Fig. 4: Evolutions of the metasurface-generated PPBs corresponding to the points on HyOPS.
figure 4

a The selected six points on HyOPS representing six states of PPBs generated successively by metasurface. b Six states of polarization (SOP) of the light incident on the metasurfaces are chosen to generate various states of PPBs corresponding to the coordinates in (a). c The measured annular intensity patterns of the output states corresponding to the points in a for PPB1 and PPB2 in the xy plane after transmission through a vertical linear polarizer depicted by the white double arrow. These images are captured at the designed focal position z = 200 μm. Scale bar: 10 μm. d The calculated and measured polarization orientations and distributions of PPB1 and PPB2 corresponding to point II in (a). Note that the horizontal polarization orientation is defined as 0 rad. Scale bar: 10 μm. e Measured annular intensity patterns of the PPB1 and PPB2 in the xy plane at the wavelengths of 480 nm (blue), 580 nm (yellow) and 630 nm (red) at a propagation distance of z = 230, 195, and 180  μm. These images are captured through a linear polarizer depicted by the white double arrow. Scale bar: 10 μm.

Besides the operation wavelength of 530 nm, Fig. 4e shows the experimental results for MF1 and MF2 illuminated at three other wavelengths across the visible region (480, 580, and 630 nm). The intensity patterns for these illumination wavelengths are captured at z = 230, 195, and 180 μm, respectively. As expected, these lobed patterns exhibit very similar morphological characteristics as the one at a wavelength of 530 nm. Therefore, these results explicitly show that the metasurfaces can achieve efficient and broadband generation of PPBs in the visible region.

Optical information encryption

In the previous section, using a dielectric metasurface we have demonstrated the generation of PPBs that are independent of the topological charge number and polarization order. In principle, this approach encoding SAM and OAM states of light into PPBs in parallel channels can be employed for all-optical information encryption. For instance, various distinguishable PPBs with different polarization orders and ellipticities can be used to encode different double-digit hexadecimal numbers. For e.g., if the absolute value of polarization order |p| and ellipticity factor γ of the intensity pattern respectively denote the first and second digit of a double-digit hexadecimal number, and then a PPB represents a byte of data. As a result, the combination of 16 different values of |p| and γ for the PPBs can represent 256 hexadecimal numbers from 00 to FF. In our design, polarization order |p| ranging from 0 to 7.5 with an interval of 0.5 corresponds to the first hexadecimal digit from 0 to F, while ellipticity factor γ ranging from 0.5 to 2.0 with an interval of 0.1 represents the second hexadecimal digit from 0 to F. This code chart is given in Supplementary Table 3 and can be used to denote the characters of various encoding schemes.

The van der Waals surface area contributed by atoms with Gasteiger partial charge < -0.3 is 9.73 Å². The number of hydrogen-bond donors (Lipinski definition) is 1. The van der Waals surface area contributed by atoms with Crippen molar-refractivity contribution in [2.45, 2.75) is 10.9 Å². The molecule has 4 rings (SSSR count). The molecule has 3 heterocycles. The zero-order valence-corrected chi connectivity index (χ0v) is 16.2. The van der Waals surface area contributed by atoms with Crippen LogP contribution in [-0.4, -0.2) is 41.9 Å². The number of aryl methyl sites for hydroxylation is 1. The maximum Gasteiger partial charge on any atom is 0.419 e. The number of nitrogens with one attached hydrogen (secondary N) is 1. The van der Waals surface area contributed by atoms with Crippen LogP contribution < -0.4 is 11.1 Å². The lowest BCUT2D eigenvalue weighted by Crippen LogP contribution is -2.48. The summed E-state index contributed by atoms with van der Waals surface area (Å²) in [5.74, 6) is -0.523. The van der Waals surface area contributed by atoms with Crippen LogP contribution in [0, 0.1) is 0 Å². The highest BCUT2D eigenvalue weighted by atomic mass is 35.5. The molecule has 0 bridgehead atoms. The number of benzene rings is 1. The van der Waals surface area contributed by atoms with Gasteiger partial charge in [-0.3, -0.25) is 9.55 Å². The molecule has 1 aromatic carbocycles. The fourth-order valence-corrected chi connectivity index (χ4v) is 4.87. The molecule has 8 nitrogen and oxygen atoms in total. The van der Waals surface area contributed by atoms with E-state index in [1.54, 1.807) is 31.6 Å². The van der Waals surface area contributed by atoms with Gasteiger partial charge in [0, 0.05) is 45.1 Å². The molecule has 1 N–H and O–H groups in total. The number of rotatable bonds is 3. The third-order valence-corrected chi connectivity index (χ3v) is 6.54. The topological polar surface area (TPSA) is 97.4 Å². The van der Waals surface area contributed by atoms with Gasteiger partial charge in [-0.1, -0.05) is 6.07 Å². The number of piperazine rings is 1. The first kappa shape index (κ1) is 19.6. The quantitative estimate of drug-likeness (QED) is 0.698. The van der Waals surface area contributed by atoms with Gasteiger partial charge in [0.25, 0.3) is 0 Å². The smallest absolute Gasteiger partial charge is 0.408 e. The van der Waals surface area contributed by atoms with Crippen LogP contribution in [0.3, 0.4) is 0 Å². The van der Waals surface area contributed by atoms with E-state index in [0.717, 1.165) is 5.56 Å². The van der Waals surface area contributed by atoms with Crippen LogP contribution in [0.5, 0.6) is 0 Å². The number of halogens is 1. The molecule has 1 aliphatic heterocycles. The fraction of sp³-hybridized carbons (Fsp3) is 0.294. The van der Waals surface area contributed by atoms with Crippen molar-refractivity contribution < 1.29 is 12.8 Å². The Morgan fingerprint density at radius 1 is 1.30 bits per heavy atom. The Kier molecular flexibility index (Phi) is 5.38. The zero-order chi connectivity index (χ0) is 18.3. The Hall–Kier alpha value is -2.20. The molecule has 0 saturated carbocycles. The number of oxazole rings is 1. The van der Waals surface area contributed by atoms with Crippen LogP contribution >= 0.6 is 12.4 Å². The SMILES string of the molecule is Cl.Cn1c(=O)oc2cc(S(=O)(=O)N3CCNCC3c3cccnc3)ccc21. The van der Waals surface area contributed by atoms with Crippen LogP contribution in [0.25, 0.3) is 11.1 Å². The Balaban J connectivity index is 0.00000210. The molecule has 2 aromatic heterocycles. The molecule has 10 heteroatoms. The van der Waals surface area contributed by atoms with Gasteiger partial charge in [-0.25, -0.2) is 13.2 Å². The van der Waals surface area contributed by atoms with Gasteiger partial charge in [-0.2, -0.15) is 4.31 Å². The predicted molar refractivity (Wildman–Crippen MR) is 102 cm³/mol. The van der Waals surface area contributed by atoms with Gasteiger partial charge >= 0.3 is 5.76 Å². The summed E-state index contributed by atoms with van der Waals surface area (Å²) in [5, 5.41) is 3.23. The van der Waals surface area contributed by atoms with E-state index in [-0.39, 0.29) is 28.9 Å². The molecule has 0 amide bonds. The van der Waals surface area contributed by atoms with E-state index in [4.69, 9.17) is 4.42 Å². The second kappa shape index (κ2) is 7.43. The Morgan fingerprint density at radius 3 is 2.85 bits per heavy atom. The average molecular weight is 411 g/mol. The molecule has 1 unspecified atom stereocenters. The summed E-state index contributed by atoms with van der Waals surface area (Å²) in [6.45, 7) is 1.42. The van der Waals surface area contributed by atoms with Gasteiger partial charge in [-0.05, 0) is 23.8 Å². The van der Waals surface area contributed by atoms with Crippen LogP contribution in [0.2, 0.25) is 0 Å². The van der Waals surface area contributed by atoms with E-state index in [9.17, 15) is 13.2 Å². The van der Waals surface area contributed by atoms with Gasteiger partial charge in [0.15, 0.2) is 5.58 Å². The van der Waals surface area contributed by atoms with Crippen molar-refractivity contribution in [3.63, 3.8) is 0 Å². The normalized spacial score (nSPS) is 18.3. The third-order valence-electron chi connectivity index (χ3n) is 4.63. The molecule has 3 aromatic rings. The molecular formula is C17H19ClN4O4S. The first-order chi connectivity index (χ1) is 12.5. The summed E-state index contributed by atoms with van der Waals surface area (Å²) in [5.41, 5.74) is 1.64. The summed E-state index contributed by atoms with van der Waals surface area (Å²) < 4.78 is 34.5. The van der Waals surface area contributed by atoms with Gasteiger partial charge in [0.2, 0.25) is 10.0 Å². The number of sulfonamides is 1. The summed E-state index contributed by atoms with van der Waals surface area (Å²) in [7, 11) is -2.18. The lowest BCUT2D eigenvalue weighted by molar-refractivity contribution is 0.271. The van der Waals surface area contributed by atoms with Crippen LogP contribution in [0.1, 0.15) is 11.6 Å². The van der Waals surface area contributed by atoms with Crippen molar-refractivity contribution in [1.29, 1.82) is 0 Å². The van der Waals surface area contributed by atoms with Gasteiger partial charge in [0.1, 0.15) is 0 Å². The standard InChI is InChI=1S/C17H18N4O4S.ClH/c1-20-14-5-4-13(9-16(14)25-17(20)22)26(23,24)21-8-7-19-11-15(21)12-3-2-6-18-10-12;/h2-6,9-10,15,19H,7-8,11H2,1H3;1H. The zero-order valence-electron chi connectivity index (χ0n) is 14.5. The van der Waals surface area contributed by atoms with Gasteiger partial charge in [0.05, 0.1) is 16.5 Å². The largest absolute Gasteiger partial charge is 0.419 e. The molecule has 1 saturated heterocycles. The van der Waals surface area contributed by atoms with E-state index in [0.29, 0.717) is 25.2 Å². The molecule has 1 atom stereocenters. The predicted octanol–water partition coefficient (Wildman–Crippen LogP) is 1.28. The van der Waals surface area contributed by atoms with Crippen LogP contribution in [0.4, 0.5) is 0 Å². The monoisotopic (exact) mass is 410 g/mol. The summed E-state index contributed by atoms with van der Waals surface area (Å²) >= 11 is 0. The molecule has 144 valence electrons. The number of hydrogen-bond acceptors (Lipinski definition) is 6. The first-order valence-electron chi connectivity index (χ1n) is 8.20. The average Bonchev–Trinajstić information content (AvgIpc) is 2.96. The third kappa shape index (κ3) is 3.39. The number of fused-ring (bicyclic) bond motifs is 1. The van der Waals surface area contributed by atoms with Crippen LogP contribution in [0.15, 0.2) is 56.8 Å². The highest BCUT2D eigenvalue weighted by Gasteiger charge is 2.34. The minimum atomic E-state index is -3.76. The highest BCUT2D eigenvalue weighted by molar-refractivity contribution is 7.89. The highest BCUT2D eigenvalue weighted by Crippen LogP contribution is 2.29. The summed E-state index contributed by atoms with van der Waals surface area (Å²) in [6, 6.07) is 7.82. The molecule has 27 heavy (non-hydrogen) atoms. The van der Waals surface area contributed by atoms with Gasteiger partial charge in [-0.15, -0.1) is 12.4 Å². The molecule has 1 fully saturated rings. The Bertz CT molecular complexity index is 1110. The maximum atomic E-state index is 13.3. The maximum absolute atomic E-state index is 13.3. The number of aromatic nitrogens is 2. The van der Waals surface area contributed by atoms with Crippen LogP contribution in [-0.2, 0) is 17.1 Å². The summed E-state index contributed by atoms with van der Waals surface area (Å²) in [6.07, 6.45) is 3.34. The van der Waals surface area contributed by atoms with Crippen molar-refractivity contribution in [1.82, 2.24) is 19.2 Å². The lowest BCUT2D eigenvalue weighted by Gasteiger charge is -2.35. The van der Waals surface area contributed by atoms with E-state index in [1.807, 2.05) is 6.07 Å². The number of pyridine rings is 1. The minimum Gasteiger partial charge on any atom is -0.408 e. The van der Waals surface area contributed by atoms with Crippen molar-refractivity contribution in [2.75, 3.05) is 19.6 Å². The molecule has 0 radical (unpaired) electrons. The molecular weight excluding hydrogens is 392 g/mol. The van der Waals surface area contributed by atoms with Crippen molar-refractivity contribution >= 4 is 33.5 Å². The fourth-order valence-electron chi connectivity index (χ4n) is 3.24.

During the encryption, two states of perfect Poincaré beams’ annular intensity images are combined to represent a double-digit hexadecimal number, which does not directly expose the encrypted information and increases the security. Anyone can access the original information only when he or she simultaneously possess all four indispensable hardware and software contents including metasurface device (ciphertext) as the encrypted information carrier, customized keys for the acquisition of beam intensities, code chart for decrypting numbers and character encoding system for mapping numbers to plaintext composed of various characters. Although someone may steal the metasurface device and keys and capture the two kind of intensity patterns, they cannot decode the correct hexadecimal numbers without a code chart. Crucially, the code chart and character encoding system can be self-defined and not fixed. Therefore, it is almost impossible to access the information without accurate one-to-one mapping relationship. As a proof-of-concept demonstration, here we use American Standard Code for Information Interchange (ASCII) to implement the optical encoding and decoding for information encryption. User 1 wants to send a set of high-security account number and password to User 2 and translates the plaintext into the combinations of ASCII hexadecimal numbers as illustrated in Fig. 5a. According to the hexadecimal numbers, 25 PPBs with the same f = 200 μm and NA = 0.1 but different values of |p| and γ are designed and encrypted on the metasurface, termed ciphertext (Fig. 5b). Then User 1 sends the metasurface sample and a customized key to User 2. With the illumination of horizontal linearly polarized (LP) light at a wavelength of 530 nm on the metasurface, an image of PPBs array is captured with the filtration of a vertical linear polarizer (right panel of Fig. 5c). Based on the code chart, the first hexadecimal digit can be determined by the lobe number of annular patterns. For instance, the first and last hexadecimal number in the text chart are respectively identified as “A” and “0”, on the basis of the fact that light beam is spilt into 10 lobes on the top left corner and completely blocked on the bottom right corner. On the other side, when the metasurface is illuminated with LCP or RCP light (left panel of Fig. 5c), another image of PPBs array without the filtration of a linear polarizer can be captured and the second hexadecimal digit can be determined by the ellipticity of annular patterns. For example, the first and last hexadecimal number in the text chart are respectively identified as “7” and “3” based on the annular beam with γ = 1.2 on the top left corner and another annular beam with γ = 0.8 on the bottom right corner. On the basis of this decoding rule, 25 double-digit hexadecimal numbers can be easily decrypted by the image identification. According to the ASCII (Supplementary Table 4), a customized program then converts the decrypted numbers into a string of ASCII characters including the account number and password information for User 2 to login on a computer (Fig. 5d). In addition, this metasurface device also operates over a broad spectral range in the visible (see Supplementary Fig. 16) as evident from the intensity of PPB array at wavelengths of 480, 580, and 630 nm which show similar patterns as the ones for the designed wavelength of 530 nm.